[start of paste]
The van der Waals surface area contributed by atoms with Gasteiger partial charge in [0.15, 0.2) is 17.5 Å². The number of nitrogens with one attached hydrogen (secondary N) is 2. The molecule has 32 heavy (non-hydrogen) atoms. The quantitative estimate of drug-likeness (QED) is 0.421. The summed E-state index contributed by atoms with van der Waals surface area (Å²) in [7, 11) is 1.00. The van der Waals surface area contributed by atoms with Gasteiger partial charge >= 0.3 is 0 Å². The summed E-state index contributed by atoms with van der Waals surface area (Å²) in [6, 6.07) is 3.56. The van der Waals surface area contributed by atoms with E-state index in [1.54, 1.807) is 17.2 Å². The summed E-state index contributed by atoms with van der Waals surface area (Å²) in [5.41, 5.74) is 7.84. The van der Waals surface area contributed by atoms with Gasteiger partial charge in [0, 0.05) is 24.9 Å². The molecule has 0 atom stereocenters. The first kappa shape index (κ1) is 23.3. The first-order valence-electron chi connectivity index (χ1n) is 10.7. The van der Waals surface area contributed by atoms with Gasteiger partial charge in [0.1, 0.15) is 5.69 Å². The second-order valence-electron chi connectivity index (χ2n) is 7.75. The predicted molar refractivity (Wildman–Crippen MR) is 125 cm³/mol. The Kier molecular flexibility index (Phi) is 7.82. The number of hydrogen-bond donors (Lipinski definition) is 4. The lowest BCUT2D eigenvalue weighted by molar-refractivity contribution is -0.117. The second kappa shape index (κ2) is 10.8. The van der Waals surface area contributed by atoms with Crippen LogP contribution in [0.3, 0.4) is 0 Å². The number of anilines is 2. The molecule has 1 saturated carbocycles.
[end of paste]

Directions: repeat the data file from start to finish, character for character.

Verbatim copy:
The van der Waals surface area contributed by atoms with Gasteiger partial charge in [0.15, 0.2) is 17.5 Å². The number of nitrogens with one attached hydrogen (secondary N) is 2. The molecule has 32 heavy (non-hydrogen) atoms. The quantitative estimate of drug-likeness (QED) is 0.421. The summed E-state index contributed by atoms with van der Waals surface area (Å²) in [7, 11) is 1.00. The van der Waals surface area contributed by atoms with Gasteiger partial charge >= 0.3 is 0 Å². The summed E-state index contributed by atoms with van der Waals surface area (Å²) in [6, 6.07) is 3.56. The van der Waals surface area contributed by atoms with E-state index in [1.54, 1.807) is 17.2 Å². The summed E-state index contributed by atoms with van der Waals surface area (Å²) in [5.41, 5.74) is 7.84. The van der Waals surface area contributed by atoms with Gasteiger partial charge in [0, 0.05) is 24.9 Å². The molecule has 0 atom stereocenters. The first kappa shape index (κ1) is 23.3. The first-order valence-electron chi connectivity index (χ1n) is 10.7. The van der Waals surface area contributed by atoms with Gasteiger partial charge in [0.1, 0.15) is 5.69 Å². The second-order valence-electron chi connectivity index (χ2n) is 7.75. The predicted molar refractivity (Wildman–Crippen MR) is 125 cm³/mol. The Kier molecular flexibility index (Phi) is 7.82. The number of hydrogen-bond donors (Lipinski definition) is 4. The lowest BCUT2D eigenvalue weighted by molar-refractivity contribution is -0.117. The second kappa shape index (κ2) is 10.8. The van der Waals surface area contributed by atoms with Crippen LogP contribution in [0.3, 0.4) is 0 Å². The number of anilines is 2. The molecule has 1 saturated carbocycles.